RALEIGH, N.C.—The Dining Services department at North Carolina State University is continually coming up with new ways to help students on the meal plan eat more healthfully. Among the latest ventures are QR codes at the point of sale to give students nutrition information about various menu items, and e-minders to tell students what’s new, as well as solicit their opinions on new products.
“This university is very engineering focused,” explains Lisa Eberhart, R.D., the staff dietitian for University Dining. “So we try to come up with ways to use technology to communicate with students.”
Eberhart says the idea for the QR codes came from her belief that having nutrition info on cards at the point of sale isn’t the most effective means of communication.
“I’m not a fan of having calories and fat all in your face when you’re ordering,” she says. “People who are obsessing about such information will notice it even more, while people who really do need the information don’t really see it. By using the QR codes, we’ve made it into a novelty. It has made people want to look for the information.”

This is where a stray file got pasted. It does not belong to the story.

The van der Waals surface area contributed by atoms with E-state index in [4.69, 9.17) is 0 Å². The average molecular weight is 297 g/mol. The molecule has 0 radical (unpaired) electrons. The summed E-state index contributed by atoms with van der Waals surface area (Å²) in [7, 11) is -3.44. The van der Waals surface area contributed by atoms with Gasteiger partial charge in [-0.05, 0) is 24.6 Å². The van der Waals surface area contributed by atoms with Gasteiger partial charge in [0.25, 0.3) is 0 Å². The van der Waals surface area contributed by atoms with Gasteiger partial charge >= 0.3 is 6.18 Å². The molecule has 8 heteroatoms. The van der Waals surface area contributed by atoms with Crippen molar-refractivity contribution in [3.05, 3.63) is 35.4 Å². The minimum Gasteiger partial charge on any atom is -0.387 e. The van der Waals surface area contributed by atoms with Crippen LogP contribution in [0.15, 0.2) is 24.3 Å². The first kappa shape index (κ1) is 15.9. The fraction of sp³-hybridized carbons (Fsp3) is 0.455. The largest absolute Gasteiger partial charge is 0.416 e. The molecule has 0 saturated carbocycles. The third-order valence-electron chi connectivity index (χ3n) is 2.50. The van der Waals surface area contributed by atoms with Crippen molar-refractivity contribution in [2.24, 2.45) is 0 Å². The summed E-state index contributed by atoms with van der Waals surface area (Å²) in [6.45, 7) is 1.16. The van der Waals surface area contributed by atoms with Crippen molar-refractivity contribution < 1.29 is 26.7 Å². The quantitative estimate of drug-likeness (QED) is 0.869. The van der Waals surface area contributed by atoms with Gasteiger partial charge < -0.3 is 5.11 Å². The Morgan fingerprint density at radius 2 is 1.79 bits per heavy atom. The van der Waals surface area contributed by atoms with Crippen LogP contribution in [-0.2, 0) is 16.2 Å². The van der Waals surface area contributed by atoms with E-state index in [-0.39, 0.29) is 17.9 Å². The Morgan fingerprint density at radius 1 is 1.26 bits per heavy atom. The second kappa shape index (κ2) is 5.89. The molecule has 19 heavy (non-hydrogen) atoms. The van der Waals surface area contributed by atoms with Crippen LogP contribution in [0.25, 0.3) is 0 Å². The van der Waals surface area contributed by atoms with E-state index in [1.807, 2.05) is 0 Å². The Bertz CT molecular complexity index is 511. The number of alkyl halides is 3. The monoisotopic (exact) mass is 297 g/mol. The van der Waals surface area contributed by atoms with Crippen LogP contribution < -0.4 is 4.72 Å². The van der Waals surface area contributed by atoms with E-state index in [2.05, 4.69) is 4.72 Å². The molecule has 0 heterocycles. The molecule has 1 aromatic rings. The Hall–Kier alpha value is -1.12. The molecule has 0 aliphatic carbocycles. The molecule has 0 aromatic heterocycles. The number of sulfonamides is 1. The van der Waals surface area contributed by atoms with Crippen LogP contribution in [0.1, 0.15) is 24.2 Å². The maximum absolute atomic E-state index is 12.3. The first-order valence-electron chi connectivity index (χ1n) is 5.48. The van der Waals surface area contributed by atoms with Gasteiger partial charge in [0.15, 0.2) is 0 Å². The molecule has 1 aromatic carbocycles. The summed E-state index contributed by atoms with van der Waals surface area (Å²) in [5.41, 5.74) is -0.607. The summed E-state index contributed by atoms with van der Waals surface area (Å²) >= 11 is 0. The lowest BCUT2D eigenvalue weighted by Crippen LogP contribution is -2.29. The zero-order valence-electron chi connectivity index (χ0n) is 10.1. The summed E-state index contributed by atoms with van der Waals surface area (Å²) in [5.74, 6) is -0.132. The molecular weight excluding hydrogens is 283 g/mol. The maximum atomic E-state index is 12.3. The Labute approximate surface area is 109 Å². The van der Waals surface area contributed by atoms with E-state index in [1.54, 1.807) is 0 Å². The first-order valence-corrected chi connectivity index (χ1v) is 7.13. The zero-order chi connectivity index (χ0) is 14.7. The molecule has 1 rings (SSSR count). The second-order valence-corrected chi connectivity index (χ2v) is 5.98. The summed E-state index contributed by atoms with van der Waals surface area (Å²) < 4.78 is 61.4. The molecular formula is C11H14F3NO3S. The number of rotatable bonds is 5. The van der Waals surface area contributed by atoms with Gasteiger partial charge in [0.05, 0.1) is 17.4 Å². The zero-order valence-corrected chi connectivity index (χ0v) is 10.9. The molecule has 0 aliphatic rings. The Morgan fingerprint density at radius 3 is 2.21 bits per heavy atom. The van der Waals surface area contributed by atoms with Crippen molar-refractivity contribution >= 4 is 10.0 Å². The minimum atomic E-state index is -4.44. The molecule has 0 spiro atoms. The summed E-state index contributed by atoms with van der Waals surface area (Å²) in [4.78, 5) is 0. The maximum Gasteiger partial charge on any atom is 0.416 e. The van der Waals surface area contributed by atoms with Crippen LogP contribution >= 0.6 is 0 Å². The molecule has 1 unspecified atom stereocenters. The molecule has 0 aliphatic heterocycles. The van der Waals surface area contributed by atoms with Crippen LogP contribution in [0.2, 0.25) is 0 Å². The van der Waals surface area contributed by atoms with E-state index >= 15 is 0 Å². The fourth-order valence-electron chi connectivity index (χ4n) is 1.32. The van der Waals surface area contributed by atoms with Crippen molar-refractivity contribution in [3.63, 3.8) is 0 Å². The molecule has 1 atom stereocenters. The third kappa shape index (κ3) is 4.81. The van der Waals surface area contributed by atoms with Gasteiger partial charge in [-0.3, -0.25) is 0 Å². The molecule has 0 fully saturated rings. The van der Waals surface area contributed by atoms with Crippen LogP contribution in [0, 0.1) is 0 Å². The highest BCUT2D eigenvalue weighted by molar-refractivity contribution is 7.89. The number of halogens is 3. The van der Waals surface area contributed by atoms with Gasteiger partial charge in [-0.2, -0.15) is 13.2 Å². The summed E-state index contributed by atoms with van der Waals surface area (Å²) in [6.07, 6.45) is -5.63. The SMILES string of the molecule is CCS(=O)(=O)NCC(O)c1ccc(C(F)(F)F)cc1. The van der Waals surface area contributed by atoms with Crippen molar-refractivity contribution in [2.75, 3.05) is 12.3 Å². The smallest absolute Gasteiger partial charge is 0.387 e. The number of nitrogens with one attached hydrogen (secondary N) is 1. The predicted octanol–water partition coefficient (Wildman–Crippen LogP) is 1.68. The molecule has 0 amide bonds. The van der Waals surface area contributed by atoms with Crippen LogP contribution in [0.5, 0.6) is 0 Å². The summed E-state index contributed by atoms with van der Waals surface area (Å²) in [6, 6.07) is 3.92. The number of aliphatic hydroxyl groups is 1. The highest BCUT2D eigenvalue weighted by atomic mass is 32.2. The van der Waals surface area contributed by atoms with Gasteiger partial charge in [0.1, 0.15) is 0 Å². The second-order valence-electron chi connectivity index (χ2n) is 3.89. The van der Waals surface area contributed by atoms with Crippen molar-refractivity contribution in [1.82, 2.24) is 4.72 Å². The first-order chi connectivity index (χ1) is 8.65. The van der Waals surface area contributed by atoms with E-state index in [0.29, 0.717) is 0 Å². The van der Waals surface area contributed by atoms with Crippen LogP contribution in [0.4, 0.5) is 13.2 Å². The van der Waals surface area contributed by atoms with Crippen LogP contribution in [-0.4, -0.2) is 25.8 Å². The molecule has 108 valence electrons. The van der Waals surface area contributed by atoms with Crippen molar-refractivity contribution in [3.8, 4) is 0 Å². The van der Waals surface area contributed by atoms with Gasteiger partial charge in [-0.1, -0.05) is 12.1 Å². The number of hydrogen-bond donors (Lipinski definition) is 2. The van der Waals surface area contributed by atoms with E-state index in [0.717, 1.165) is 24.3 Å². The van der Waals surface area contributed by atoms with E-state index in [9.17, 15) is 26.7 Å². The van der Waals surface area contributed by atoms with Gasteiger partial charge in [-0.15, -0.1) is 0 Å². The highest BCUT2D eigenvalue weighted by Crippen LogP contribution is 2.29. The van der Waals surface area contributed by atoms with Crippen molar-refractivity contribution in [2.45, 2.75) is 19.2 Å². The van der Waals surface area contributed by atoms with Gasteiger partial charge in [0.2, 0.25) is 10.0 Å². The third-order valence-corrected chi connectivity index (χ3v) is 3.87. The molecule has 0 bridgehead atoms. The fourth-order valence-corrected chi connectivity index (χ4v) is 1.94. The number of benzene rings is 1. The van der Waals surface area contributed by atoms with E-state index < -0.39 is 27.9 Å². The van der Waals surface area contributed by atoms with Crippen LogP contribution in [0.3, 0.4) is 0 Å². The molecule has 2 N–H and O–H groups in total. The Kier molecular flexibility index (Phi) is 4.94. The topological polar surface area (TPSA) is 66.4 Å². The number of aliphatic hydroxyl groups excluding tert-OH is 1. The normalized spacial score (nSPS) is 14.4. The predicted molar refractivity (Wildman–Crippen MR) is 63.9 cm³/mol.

By scanning the code with a smartphone while standing on the serving line, customers can get all relevant nutrition data as well as a list of ingredients, so that students with food allergies and gluten intolerance can see which items to avoid.
E-minders are email alerts sent to students periodically to provide them with
new information on a number of issues.
“When students sign up for a meal plan, I ask them a number of questions, such as whether they are vegetarian or vegan or if they have any food allergies or intolerances,’ Eberhart says. “Then, when something of value comes up, such as a new menu item, we can send off an e-minder to those students who would be most interested.
“For example, we just introduced crispy tofu in our Asian concept,” she adds. “So we sent an e-minder to vegetarians and vegans to tell them about it.”
The e-minders also can be used to ask students for their opinions about new menu items, a service that proved invaluable when University Dining introduced a new yogurt.
“The new yogurt was more tart, more like a Greek-style yogurt, and we found out very quickly that students didn’t like it,” Eberhart recalls.
Most recently, an e-minder was sent to students with a gluten intolerance to tell them that, for Valentine’s Day, there was an alternative dessert to the brownie bar that was offered. Students were told that the dessert, a flourless chocolate torte, would not be placed on the serving line; they would have to ask for it.
“One of the benefits for us was that, by making the students ask for it, our staff could see who were the students seeking gluten-free foods,” Eberhart explains.